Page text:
5 Years later, and Ori is back. Moon Studios, with the help of Xbox Game Studios, have brought back to life the spirit of the forest with ‘Ori And The Will Of The Wisps’. I love games I can just get lost in, ones that feel like they have a driving purpose to push through right to the end. Invested; I like to be invested in the tale unfolding before my eyes. Ori is that sort of beautiful story.
This tale opens up with Ori, our little spirit hero, nursing his baby owlet friend, Ku. Ku, unable to develop feathers for flight, is assisted by the ever resourceful Ori and off they fly together, embracing their new found freedom. Ori no stranger to trouble, is caught in a terrible storm, hurling both his friend and himself into separate locations; locations of darkness, locations full of peril and locations far, far away from home. With dangerous tasks and foes ahead of him and missing his friend, Ori must traverse the many dangerous areas spread out in front of him. A tale dripping in suspense, childlike wonder and adorable characters that all you can do is gush over. I was captivated by the destiny of Ori as it unfolded.
This title is very much a platformer that relies on environmental puzzle solving and mini quests to progress. But don’t underestimate this platformer as it is so rich with complexity and design ingenuity. Yes, it has your typical elements of jumping, hanging and climbing, but like layers of a cake it slowly reveals the goodness inside. Along the way, you can collect and buy from vendors weapons and abilities from light blades, bows to healing and fire balls, enemy creatures can be knocked off and you can even heal yourself on the run. Collecting and banking these is imperative as many areas are locked until you acquire certain skills to reach them meaning many mini quests and objectives may sit on your map for sometime. This may seem annoying but with so many areas to explore there is always something to be done or discovered.
Speaking of enemies, which might I add are beautifully vibrant and detailed, each release 3 colours of orbs after being satisfyingly defeated. These can be used in different ways; yellow for currency, blue for energy and green to replenish your health, all useful in their own circumstances. Picking up Spirit Shards as you go, these passives give to you perks for battle. Whether it be extra damage or merely making your life easier by extending the distance orbs float towards you, it’s up to you to customise your play.
One of the main inclusions we can rejoice over is the different saving to the previous title. Thankfully, Moon Studios this time round have included auto saving, something I’m sure the masses are happy about, with manual saving a glaring issue I had with ‘Ori And The Blind Forest’. While this game is challenging at times, I will admit it is so smooth and the fact you can combo and utilise multiple mechanics at once, even in platforming, makes for a very enjoyable, dynamic and addictive experience.
This time round they have also included ‘Spirit Trials’. Not really something I was too interested in or felt was needed to be included, but players can now race across the world to an objective, testing their platforming skills. Receiving a fast time will guarantee you a spot on the illustrious leaderboard in the main menu, a bragging right amongst friends.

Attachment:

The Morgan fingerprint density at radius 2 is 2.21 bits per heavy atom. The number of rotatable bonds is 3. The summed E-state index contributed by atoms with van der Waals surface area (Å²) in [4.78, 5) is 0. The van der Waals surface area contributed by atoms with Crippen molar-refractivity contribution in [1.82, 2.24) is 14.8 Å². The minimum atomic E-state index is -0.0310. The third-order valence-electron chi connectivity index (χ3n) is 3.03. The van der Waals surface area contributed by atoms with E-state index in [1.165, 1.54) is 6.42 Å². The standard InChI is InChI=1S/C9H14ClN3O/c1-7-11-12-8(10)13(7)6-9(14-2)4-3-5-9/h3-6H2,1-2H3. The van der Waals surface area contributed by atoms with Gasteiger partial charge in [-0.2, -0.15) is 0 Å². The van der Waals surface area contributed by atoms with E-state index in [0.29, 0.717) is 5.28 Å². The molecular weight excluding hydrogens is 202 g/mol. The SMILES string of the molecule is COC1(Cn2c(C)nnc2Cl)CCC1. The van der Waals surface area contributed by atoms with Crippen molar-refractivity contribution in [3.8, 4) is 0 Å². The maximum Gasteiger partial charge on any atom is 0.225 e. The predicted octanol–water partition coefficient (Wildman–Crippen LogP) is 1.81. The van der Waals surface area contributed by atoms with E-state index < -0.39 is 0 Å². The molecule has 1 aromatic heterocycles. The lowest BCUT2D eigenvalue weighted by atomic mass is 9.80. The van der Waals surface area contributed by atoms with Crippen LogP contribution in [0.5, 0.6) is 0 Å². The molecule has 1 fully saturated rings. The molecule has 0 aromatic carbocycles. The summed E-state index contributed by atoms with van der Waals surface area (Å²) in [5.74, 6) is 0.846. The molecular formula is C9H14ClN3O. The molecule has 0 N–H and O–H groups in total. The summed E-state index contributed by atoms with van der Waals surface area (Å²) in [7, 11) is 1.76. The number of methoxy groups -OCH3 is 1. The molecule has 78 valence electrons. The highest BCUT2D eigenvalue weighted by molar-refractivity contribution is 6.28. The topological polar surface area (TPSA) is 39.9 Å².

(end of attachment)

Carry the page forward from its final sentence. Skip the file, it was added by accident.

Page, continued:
Visually, the game is stunning and a perfect representation of any fantasy land I would want to be in. Each environment is deep and vibrant; from the rich purples and blues of the forest floor, eerie darkness and reds of the fiery caves to the warm oranges glowing from the distant sunsets, it is all beautiful to take in. Ori the whole time contrasts these backgrounds with his crisp white glow, certainly the star in his own performance.
Everything this little spirit comes up against is full of life and meticulously detailed; the forest is breathing with energy whether it be ripples in the waters, slime dangling from rotting logs, the abundance of unique and interesting enemies or the diverse range of flowers blooming from one location to the next, everything has a design purpose. The cutscenes are animated with cinematic quality, you just can’t look away, it is just that mesmerising because there is too much to take in. It’s almost overstimulating, only almost.
Just as beautiful is the music compilation which complements the visual’s whimsical, dream-like state. With a full orchestral score by Gareth Coker, it is atmospheric and sets the mood gorgeously whether it be calming roaming or amping up when entering a suspenseful boss fight. You can easily close your eyes and get lost in the wonder it creates.
Overall, Ori And The Will Of The Wisp, while challenging, is a thoroughly enjoyable ride in a gorgeous fantasy world. Ori isn’t just an average platformer, it really is an engaging adventure from start to finish. With innovation level design, interesting characters and dynamic game mechanics, this is one title you will want to get spirited away with.
- Story full of mystery and fantasy
- Engaging and challenging gameplay and puzzles
- Series of weapons and abilities that can be chained together
- Challenging but satisfying
- Fun boss fights
- Gorgeous visually, cinematic cutscenes
- Stunning orchestral score